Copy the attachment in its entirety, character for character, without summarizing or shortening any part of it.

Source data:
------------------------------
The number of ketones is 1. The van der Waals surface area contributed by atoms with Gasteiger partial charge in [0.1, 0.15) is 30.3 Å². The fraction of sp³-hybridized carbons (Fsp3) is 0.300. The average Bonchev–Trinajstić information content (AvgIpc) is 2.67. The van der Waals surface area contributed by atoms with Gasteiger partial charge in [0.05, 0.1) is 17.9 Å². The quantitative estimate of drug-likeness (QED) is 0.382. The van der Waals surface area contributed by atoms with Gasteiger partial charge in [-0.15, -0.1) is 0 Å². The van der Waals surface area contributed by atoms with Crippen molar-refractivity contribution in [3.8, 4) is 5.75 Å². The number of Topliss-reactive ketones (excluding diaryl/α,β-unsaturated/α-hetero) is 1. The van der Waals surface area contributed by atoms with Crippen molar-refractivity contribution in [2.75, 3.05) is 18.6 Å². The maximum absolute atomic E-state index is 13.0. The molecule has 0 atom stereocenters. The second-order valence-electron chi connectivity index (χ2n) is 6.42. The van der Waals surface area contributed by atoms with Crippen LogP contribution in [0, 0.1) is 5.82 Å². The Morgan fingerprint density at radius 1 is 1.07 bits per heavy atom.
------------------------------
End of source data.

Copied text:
The number of ketones is 1. The van der Waals surface area contributed by atoms with Gasteiger partial charge in [0.1, 0.15) is 30.3 Å². The fraction of sp³-hybridized carbons (Fsp3) is 0.300. The average Bonchev–Trinajstić information content (AvgIpc) is 2.67. The van der Waals surface area contributed by atoms with Gasteiger partial charge in [0.05, 0.1) is 17.9 Å². The quantitative estimate of drug-likeness (QED) is 0.382. The van der Waals surface area contributed by atoms with Gasteiger partial charge in [-0.15, -0.1) is 0 Å². The van der Waals surface area contributed by atoms with Crippen molar-refractivity contribution in [3.8, 4) is 5.75 Å². The number of Topliss-reactive ketones (excluding diaryl/α,β-unsaturated/α-hetero) is 1. The van der Waals surface area contributed by atoms with Crippen molar-refractivity contribution in [2.75, 3.05) is 18.6 Å². The maximum absolute atomic E-state index is 13.0. The molecule has 0 atom stereocenters. The second-order valence-electron chi connectivity index (χ2n) is 6.42. The van der Waals surface area contributed by atoms with Crippen LogP contribution in [0, 0.1) is 5.82 Å². The Morgan fingerprint density at radius 1 is 1.07 bits per heavy atom.